Another issue with fuel system plumbing is you get conflicting opinions circling around NPT fittings. There are a number of NPT fittings on the fuel rail and the pressure regulator design primarily to fit gauges which generally use NPT fittings. NPT are the tapered threads you commonly see in general plumbing. When you screw an NPT fitting together, the taper causes interference and holds the fitting in place. I am sure everyone remembers trying to figure out how to position a fitting without over or under tightening it. Normally the fitting will leak without some type of sealant, common sealants are teflon tape, plumbers pipe thread sealant, and teflon based sealants such as High Temperature Permatex. Teflon tape is a definite no-no in fuel systems because of the possibility of small particles breaking off and clogging the injectors, very bad. Normal pipe thread sealant is not fuel proof so that is a bad idea. That leaves the teflon pastes but many people say don't use that either (e.g. AEM). Well, you have to use something or it will leak. The solution seems to be some of the specialized thread sealant pastes many of which are approved for aviation applications which are the most stringent. The paste must be suitable for use with fuel. I wound up using the Permatex High Temperature Thread Sealant. It does contain teflon but does not shred like tape. When you apply thread sealant, leave the first turn of thread clean to assure nothing gets in the fuel line. There are other products as well, it is too bad that information on this topic is so random and conflicting.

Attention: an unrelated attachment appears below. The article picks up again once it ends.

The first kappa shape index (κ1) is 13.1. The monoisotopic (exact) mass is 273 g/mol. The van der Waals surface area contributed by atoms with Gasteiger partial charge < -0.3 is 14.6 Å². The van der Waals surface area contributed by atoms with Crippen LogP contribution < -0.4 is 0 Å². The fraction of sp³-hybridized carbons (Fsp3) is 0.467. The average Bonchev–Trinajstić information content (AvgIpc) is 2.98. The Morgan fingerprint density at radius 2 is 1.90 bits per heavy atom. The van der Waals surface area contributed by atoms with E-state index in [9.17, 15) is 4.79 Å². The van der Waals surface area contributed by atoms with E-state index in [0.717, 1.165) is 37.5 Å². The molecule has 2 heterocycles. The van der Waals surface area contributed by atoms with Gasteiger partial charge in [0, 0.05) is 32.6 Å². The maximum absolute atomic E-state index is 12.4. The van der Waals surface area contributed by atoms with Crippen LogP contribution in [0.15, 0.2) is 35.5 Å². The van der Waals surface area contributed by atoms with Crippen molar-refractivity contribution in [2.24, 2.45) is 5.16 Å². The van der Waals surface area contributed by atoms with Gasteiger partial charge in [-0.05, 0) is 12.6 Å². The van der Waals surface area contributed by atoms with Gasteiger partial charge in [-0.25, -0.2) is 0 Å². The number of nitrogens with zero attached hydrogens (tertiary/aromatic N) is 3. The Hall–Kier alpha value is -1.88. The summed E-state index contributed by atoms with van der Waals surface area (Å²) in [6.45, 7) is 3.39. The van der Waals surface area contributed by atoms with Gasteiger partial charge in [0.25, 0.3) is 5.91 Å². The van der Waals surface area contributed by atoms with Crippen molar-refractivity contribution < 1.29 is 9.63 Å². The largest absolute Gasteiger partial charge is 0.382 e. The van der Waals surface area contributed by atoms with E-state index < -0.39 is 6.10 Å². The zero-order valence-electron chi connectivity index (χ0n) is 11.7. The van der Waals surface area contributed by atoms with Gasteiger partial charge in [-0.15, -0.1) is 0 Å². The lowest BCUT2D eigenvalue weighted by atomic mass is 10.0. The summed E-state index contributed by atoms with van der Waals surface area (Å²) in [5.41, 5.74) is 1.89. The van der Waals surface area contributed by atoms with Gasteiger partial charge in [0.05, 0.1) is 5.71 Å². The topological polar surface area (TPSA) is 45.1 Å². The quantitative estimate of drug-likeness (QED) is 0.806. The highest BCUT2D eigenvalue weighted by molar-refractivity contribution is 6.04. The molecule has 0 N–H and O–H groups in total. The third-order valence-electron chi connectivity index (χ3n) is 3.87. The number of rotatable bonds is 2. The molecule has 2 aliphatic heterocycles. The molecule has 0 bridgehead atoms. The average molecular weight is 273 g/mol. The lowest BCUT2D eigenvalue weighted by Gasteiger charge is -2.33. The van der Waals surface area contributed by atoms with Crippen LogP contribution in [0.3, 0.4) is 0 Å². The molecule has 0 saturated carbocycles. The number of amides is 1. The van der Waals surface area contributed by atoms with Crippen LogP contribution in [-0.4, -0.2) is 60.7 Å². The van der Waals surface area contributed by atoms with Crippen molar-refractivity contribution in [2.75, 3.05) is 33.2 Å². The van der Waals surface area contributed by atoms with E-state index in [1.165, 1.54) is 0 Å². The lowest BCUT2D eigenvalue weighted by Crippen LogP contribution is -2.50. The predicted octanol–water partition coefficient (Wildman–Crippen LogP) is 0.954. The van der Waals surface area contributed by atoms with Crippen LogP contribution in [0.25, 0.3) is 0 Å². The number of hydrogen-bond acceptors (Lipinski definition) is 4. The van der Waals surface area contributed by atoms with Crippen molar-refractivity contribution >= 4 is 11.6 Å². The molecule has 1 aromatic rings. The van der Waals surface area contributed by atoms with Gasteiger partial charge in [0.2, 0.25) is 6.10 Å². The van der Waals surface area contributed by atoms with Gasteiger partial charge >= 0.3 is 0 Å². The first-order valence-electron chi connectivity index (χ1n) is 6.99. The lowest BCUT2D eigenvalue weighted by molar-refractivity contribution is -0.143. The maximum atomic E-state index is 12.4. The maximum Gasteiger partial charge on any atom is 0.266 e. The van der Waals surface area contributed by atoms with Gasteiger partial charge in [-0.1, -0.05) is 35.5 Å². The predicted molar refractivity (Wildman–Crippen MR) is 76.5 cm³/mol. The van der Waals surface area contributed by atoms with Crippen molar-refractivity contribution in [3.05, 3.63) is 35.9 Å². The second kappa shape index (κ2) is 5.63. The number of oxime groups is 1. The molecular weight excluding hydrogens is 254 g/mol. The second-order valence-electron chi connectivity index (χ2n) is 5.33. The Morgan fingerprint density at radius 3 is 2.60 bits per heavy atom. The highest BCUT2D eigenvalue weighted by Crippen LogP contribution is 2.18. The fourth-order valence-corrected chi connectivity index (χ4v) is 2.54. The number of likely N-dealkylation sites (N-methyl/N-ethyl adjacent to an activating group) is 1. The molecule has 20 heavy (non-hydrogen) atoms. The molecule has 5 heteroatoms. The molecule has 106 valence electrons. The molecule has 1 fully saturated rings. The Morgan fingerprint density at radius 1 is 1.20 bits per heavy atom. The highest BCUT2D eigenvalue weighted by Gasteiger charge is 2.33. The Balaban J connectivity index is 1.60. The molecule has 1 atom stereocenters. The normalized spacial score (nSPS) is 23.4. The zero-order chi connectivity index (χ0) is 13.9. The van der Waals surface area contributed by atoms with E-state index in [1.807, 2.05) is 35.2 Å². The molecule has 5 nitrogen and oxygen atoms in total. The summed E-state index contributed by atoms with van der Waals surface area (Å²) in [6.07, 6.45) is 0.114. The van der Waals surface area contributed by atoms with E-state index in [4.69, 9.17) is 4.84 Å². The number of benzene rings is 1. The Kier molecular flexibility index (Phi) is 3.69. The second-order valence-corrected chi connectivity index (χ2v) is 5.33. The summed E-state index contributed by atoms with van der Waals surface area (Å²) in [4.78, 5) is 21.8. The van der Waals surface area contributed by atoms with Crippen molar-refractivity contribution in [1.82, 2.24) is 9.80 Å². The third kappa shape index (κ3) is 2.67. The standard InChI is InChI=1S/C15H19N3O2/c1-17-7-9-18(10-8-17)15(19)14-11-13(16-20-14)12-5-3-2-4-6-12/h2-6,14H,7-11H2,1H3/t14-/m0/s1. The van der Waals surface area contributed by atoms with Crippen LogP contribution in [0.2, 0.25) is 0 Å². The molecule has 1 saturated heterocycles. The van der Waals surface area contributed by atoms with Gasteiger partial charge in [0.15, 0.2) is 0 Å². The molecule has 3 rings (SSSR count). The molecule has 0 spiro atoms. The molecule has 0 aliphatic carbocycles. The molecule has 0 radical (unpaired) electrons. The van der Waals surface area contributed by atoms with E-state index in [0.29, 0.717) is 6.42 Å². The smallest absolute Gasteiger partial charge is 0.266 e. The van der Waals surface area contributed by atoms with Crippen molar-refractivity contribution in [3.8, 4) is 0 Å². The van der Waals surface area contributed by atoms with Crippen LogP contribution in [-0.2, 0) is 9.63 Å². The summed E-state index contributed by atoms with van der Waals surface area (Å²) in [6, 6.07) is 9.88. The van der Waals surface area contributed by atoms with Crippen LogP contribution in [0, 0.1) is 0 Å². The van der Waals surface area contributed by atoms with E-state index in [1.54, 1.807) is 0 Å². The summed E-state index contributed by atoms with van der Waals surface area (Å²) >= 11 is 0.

One of the real bitches we ran into was connecting the Honda fuel line to a standard AN fitting. You can go the route of using the stock filter although you should relocate it away from the header, but it is an ugly solution. The normal CRX fuel hardline has a flare fitting and nut which is a non-standard fitting. So how do you get a standard AN fitting on it. Remember, this is the high pressure side so rubber hose clamps are not a good idea. There are a lot of proposed solutions out there, the one that I used is a special hardline adapter made by Goodridge that converts a straight 8mm steel hardline to a -6AN female. This does mean that you have to cut the flare off the end of the tube, and there not much room to work with, and leave enough tube to thread the adapter on. A good thread on the topic can be found here. Once this is done, you are home free. The return line is on the low pressure side so you can use a conventional hose clamp here. My layout is illustrated below. One thing to keep in mind is to carefully route the fuel lines and clamp them appropriately so they do not rub on anything.


You also need to worry about the emissions of fuel vapor. Not just for environmental reasons but also because you do not want your ride smelling like an open gas can. Remember, the fuel system is a sealed system to prevent evaporation of fuel into the atmosphere. But we all know as gas flows from the tank air needs to replace it, or if the temperature changes the tank needs to vent. So what happens is there is a vent line that runs from the tank to the engine compartment that is connected to a charcoal canister. The bottom of the canister is vented to atmosphere but the charcoal adsorbs the gasoline vapors to prevent them from escaping. But what happens when the charcoal gets saturated? Well, a purge line connected to the manifold has a purge valve which opens periodically and draws air through the canister. The fuel is pulled off the charcoal and into the manifold where it gets burned through the engine.

The original CRX canister had some very complicated valving which is really not necessary, so you can throw it all out. We just sourced a canister from an EK DX and fabricated a mounting bracket (you can see a lot of custom brackets in this fuel setup in the pictures). Brian at Karcepts steered us to this suitable canister, thanks Brian.



Evap canister and vent and purge lines
Fuel setup close up
Fuel setup